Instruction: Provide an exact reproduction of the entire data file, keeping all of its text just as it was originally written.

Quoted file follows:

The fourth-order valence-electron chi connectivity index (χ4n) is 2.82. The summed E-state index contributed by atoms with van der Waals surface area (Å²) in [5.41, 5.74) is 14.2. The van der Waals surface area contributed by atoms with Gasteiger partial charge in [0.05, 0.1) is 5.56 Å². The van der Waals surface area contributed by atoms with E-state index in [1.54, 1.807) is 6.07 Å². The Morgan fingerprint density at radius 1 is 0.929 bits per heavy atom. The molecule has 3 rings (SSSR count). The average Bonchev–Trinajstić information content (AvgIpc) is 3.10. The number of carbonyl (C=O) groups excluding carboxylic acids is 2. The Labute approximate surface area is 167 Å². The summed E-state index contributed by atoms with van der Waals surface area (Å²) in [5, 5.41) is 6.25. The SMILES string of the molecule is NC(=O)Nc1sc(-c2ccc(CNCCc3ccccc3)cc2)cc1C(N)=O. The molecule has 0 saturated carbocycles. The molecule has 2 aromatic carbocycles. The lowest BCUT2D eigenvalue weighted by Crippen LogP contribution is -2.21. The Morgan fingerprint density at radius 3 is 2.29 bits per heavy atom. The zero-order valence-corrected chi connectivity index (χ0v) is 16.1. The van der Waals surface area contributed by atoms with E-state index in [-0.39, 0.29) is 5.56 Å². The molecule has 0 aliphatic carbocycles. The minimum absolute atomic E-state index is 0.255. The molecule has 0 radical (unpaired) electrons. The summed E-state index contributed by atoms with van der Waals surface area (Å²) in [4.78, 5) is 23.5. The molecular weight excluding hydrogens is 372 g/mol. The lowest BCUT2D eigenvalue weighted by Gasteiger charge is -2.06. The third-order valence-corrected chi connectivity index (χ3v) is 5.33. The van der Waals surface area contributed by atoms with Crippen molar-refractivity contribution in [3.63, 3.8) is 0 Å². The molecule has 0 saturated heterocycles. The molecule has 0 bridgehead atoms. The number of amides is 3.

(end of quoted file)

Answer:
The fourth-order valence-electron chi connectivity index (χ4n) is 2.82. The summed E-state index contributed by atoms with van der Waals surface area (Å²) in [5.41, 5.74) is 14.2. The van der Waals surface area contributed by atoms with Gasteiger partial charge in [0.05, 0.1) is 5.56 Å². The van der Waals surface area contributed by atoms with E-state index in [1.54, 1.807) is 6.07 Å². The Morgan fingerprint density at radius 1 is 0.929 bits per heavy atom. The molecule has 3 rings (SSSR count). The average Bonchev–Trinajstić information content (AvgIpc) is 3.10. The number of carbonyl (C=O) groups excluding carboxylic acids is 2. The Labute approximate surface area is 167 Å². The summed E-state index contributed by atoms with van der Waals surface area (Å²) in [5, 5.41) is 6.25. The SMILES string of the molecule is NC(=O)Nc1sc(-c2ccc(CNCCc3ccccc3)cc2)cc1C(N)=O. The molecule has 0 saturated carbocycles. The molecule has 2 aromatic carbocycles. The lowest BCUT2D eigenvalue weighted by Crippen LogP contribution is -2.21. The Morgan fingerprint density at radius 3 is 2.29 bits per heavy atom. The zero-order valence-corrected chi connectivity index (χ0v) is 16.1. The van der Waals surface area contributed by atoms with E-state index in [-0.39, 0.29) is 5.56 Å². The molecule has 0 aliphatic carbocycles. The minimum absolute atomic E-state index is 0.255. The molecule has 0 radical (unpaired) electrons. The summed E-state index contributed by atoms with van der Waals surface area (Å²) in [4.78, 5) is 23.5. The molecular weight excluding hydrogens is 372 g/mol. The lowest BCUT2D eigenvalue weighted by Gasteiger charge is -2.06. The third-order valence-corrected chi connectivity index (χ3v) is 5.33. The van der Waals surface area contributed by atoms with Crippen molar-refractivity contribution in [3.63, 3.8) is 0 Å². The molecule has 0 saturated heterocycles. The molecule has 0 bridgehead atoms. The number of amides is 3.